Sunday, June 27, 2010

Lupinalooza and Rusty Roses

I've noticed orange spots on the wild roses near our yard this year. In some places, it's so thick that it almost looks like town employees were going nuts with the orange spray paint. I'm not sure if this threatens the domestic roses, but it's a moot point as many (most?) domestic roses in town died over the past winter.
Wild roses:

I've decided to make the most of seedling perennials already in the yard to fill in the spaces in the flower beds. Buying new plants is too expensive, though exceptions can be made for daylilies, which I also need to replace. I can also justify using my seedlings for design reasons. Repeating the same element through a flower bed adds some cohesion to the bed, making it looks a bit less like a mismatched crazy quilt. In my case, I don't have a huge variety of seedlings, as I usually am fastidious about removing dead flowers before they go to seed. I do however, have a lot of yellow lupines (Lupinus polyphyllus Gallery Yellow) and from past experience, I know the seedlings look like the parent plant. I've found that large numbers of the same flowering plant creates an impressive show and looks quite spectacular. (Next year BETTER be spectacular).

Here's a new addition I did allow into the flower bed: a "Paul's Red" Rhubarb:

I notice that garden centers sell ornamental rhubarb, but why not just get the real thing and have your rhubarb pie too? I've given this one some compost and it seems to be doing well. I even think the red stalks look quite attractive among the other plants. My last rhubarb was a "Macdonald Red, but I was disappointed in its failure to acheive "true rhubarb red-ness". At least, my mother-in-law had much redder rhubarb, which is what probably made my old rhubarb die in shame. Well, that or slugs and poor weather.

While I've had it in my mind that Geranium pratense is borderline hardy in our zone, this "Black Beauty" made it though the winter quite well. I have several seedlings of this plant too, so a year a patience should show the results of my recent transplanting frenzy.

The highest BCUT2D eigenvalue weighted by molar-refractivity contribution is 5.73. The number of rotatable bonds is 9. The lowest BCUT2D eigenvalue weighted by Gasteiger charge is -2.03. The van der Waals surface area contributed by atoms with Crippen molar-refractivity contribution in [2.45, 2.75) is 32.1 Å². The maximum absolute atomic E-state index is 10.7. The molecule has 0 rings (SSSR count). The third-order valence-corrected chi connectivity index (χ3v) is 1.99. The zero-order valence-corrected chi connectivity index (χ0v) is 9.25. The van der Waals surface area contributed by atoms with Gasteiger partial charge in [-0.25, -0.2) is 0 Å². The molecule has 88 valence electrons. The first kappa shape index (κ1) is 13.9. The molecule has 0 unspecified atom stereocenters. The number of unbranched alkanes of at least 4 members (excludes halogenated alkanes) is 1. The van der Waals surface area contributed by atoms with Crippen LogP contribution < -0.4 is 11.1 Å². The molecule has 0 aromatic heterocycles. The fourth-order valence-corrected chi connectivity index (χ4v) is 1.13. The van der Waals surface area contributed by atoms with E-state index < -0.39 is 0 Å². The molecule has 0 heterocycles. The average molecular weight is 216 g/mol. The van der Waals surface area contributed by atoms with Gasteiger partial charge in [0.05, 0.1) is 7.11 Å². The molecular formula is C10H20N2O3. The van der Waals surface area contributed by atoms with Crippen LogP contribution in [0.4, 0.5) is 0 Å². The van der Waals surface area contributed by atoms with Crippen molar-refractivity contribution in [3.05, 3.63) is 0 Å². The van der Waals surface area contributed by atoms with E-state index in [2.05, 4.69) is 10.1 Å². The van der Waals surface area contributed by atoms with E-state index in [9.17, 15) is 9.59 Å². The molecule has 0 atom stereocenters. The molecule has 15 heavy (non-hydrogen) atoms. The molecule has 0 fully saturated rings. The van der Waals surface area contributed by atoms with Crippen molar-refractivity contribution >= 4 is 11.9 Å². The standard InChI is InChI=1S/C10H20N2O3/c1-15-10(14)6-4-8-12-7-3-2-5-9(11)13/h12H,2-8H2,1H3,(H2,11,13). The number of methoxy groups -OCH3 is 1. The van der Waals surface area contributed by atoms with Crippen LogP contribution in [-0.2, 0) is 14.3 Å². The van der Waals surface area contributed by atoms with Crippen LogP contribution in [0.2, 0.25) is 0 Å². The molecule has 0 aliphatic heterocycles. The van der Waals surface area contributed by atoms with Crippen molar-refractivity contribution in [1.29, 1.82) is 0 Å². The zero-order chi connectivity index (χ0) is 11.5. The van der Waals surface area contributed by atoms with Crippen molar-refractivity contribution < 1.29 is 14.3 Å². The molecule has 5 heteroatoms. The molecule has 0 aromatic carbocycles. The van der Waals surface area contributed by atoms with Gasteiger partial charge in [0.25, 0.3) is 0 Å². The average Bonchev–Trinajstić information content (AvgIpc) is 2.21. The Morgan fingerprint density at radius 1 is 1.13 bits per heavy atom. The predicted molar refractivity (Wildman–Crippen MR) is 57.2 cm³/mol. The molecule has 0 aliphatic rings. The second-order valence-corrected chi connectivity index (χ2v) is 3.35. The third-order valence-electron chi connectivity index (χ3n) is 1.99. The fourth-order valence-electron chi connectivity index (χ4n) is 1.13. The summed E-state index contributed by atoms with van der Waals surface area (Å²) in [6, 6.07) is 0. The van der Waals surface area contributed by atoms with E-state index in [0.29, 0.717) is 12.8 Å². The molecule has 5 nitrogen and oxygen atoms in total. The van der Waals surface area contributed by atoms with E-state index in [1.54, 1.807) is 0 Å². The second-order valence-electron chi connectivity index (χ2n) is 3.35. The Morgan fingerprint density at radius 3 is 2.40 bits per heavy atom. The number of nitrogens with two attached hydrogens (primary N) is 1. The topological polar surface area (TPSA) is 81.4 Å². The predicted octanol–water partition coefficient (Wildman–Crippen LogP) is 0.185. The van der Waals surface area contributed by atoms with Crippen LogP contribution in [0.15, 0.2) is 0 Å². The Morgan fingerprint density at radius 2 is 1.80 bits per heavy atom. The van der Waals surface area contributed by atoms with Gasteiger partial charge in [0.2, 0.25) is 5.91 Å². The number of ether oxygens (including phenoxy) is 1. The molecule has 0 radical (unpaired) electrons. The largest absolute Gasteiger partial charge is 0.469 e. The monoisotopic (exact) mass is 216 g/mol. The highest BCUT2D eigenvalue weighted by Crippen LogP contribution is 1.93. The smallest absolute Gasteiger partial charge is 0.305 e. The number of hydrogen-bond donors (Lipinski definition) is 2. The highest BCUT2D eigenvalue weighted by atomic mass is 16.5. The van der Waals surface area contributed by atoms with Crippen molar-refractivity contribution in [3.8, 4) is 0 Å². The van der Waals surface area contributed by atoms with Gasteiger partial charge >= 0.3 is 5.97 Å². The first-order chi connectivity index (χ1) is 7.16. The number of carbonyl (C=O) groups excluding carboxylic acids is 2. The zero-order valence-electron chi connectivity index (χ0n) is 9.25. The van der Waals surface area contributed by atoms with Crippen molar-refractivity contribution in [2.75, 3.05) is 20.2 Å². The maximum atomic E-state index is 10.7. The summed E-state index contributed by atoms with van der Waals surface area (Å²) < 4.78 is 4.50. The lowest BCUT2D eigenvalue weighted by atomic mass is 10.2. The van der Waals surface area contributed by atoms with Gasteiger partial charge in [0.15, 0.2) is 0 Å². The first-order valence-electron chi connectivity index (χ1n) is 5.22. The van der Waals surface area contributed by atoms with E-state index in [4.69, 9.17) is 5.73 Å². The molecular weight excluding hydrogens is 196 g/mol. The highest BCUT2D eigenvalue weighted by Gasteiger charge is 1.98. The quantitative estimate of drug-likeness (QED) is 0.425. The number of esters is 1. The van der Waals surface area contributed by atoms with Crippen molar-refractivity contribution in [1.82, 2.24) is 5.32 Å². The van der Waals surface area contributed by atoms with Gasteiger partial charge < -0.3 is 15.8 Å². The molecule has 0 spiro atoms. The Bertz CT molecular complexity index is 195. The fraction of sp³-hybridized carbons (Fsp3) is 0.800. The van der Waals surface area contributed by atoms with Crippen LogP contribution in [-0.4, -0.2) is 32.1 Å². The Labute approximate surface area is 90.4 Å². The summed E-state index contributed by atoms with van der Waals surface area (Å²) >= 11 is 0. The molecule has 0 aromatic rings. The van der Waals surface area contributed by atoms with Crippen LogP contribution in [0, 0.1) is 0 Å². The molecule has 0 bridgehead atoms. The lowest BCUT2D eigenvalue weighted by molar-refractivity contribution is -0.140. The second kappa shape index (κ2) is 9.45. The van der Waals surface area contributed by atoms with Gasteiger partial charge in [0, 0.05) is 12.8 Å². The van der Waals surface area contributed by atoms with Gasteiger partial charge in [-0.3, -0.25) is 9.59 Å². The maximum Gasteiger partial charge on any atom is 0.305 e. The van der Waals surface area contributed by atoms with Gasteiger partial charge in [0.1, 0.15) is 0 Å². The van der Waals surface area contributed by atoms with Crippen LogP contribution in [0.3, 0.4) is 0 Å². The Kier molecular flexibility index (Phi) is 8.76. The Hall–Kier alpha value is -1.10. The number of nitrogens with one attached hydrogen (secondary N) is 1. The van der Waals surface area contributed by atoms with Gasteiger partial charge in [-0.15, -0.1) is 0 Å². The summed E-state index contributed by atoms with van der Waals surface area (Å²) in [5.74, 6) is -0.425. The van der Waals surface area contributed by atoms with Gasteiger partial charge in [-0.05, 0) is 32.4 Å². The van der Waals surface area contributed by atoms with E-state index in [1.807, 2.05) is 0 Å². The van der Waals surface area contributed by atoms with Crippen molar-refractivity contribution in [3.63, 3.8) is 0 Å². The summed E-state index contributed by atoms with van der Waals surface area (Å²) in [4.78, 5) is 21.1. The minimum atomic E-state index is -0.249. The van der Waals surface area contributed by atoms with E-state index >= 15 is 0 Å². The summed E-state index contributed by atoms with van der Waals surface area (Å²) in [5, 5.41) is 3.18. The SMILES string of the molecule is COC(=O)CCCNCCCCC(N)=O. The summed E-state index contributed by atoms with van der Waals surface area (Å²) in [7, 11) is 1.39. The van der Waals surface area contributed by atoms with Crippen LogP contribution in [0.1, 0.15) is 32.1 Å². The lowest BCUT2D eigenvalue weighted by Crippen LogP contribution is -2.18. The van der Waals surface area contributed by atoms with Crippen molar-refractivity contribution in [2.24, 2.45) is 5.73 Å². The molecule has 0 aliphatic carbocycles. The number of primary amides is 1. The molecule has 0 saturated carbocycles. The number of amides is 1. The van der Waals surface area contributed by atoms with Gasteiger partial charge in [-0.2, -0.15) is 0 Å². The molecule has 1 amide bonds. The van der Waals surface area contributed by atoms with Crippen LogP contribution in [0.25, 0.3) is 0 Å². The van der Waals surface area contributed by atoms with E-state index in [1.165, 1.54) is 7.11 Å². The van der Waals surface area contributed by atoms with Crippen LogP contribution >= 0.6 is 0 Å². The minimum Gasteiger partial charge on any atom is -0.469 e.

Finally, here is Aquilegia flabellata nana "Alba", the Japanese fan columbine with white flowers. However, it's not quite white, but a morbid shade of pale grey that I think is really unusual.


The Garden Ms. S said...

I wonder if that orange could be cedar rust? Hmmm....

Love the white Aquilegia. The shape is fantastic - and white is always a winner in my eyes. ;-)

GardenJoy4Me said...

Hey there !
Yes .. that horrible orange monster .. we have a few on our Serviceberry .. not so far on the roses as I can see yet .. but I am sure with all of the rain we are getting .. it will spread ;-(
... and the red beetles are starting on my lilies aaarrgghhh !

Karen said...

Your 'Black Beauty' is similar to my 'Hokus Pokus'. I had no idea there were different varieties of rhubarb (well, I suppose if I'd thought about I could have guessed), but I agree. Why bother with ornamental rhubarb? Rhubarb tastes so good right out of the garden. I think I need more of it.

bed frame said...

Wow, your garden is wonderful. You have grown your plants very healthy. I wish I can also do that.

Shirley said...

I'm so glad I came upon your blog today. I currently live in zone 3 Edmonton but may be moving to zone 1 or 2 (depending who you ask) Ft. McMurray. I am glad to see your garden flourishing in your zone 1b/2a area.

Have you successfully tried pushing the boundaries with any plants? If so, what worked and what did you do to aid its survival?